Swedish teen Thunberg joins fight against vaccine inequity
Teenage climate activist Greta Thunberg has urged governments, vaccine developers and the world to “step up their game” to fight vaccine inequity after the richest countries snatched up most COVID-19 vaccine doses and those in poorer nations have gone lacking.
Thunberg comments on Monday came as the World Health Organization announced 5.2 million new confirmed virus cases over the latest week, the largest weekly count yet, according to the UN health agency.
The Swedish teen who inspired the “Fridays for Future” climate change movement chipped in 100,000 euros ($120,000) from her charitable foundation to the WHO Foundation to help purchase COVID-19 vaccines for countries where they are needed — especially in poor countries.
“It is completely unethical that high-income countries are now vaccinating young and healthy people if that happens at the expense of people in risk groups and on the front lines in low- and middle-income countries,” said Thunberg, who was invited as a guest for a regular WHO briefing.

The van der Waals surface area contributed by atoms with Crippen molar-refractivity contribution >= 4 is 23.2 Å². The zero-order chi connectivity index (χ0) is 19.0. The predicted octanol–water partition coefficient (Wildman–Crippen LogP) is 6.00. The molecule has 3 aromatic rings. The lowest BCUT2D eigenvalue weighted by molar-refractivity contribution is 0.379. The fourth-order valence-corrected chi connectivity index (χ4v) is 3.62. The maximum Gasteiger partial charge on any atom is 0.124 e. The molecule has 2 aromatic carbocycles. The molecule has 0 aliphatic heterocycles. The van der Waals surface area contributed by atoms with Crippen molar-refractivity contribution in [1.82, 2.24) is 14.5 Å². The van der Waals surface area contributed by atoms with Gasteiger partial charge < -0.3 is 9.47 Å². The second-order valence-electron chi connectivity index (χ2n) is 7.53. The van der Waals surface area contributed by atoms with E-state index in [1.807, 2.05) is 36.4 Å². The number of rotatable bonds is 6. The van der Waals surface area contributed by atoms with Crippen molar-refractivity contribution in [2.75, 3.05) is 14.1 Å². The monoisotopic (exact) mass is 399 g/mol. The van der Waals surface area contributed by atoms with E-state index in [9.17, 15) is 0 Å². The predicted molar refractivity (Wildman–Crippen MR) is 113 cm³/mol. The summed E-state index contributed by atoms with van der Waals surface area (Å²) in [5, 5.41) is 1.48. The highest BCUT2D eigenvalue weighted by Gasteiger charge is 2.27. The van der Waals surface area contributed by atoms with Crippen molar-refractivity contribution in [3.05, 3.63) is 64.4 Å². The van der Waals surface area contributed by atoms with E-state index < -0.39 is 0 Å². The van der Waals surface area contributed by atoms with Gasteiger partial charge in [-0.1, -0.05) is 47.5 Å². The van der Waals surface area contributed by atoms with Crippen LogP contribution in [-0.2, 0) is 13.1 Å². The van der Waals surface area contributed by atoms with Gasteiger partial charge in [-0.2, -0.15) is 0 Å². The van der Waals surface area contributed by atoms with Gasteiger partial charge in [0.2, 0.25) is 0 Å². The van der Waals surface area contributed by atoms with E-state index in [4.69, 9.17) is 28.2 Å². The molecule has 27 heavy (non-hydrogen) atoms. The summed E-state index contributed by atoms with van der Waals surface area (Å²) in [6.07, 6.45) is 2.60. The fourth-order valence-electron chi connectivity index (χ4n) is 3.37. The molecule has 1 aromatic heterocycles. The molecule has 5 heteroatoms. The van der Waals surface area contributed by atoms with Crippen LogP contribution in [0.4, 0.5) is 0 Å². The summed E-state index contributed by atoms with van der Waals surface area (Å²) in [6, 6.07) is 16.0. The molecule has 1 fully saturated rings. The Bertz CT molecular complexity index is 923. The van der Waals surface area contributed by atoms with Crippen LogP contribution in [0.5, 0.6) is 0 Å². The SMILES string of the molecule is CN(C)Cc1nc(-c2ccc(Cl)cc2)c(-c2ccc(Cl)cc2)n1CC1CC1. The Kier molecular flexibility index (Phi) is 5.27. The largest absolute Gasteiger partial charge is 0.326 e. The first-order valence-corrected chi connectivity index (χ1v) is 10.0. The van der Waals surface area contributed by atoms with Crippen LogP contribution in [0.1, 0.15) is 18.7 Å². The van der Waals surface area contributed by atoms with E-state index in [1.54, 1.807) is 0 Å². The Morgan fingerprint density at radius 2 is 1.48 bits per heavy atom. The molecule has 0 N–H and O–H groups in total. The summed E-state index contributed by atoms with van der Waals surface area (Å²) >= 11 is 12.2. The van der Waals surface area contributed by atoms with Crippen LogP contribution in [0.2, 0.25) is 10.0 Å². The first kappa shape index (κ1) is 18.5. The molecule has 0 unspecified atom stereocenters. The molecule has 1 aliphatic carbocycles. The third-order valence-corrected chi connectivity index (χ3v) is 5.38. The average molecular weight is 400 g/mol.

While Thunberg hailed the development of COVID-19 vaccines in “record time,” she cited estimates that 1 in 4 people in high-income countries have received them so far, while only 1 in 500 in middle- and lower-income countries have.
“The international community, governments and vaccine developers must step up their game and address the tragedy that is vaccine inequity,” she said. “Just with the climate crisis, those who are the most vulnerable need to be prioritised and global problems require global solutions.”
WHO Director-General Tedros Adhanom Ghebreyesus said new COVID-19 cases rose for an eighth straight week around the globe and deaths have risen for a fifth straight week.
He said infections among people 25 to 59 are “increasing at an alarming rate, possibly as a result of highly contagious variants and increased social mixing among younger adults.”
More than 3 million COVID-19 patients have died in the pandemic and over 141 million have been infected, according to a tally by Johns Hopkins University, but experts say both numbers understate the true toll of the pandemic.
Thunberg said people need to “step up for one another.”
“We young people may be the ones who are least affected ... by the virus in a direct way,” she said. “Of course, many young people fail to draw that connection."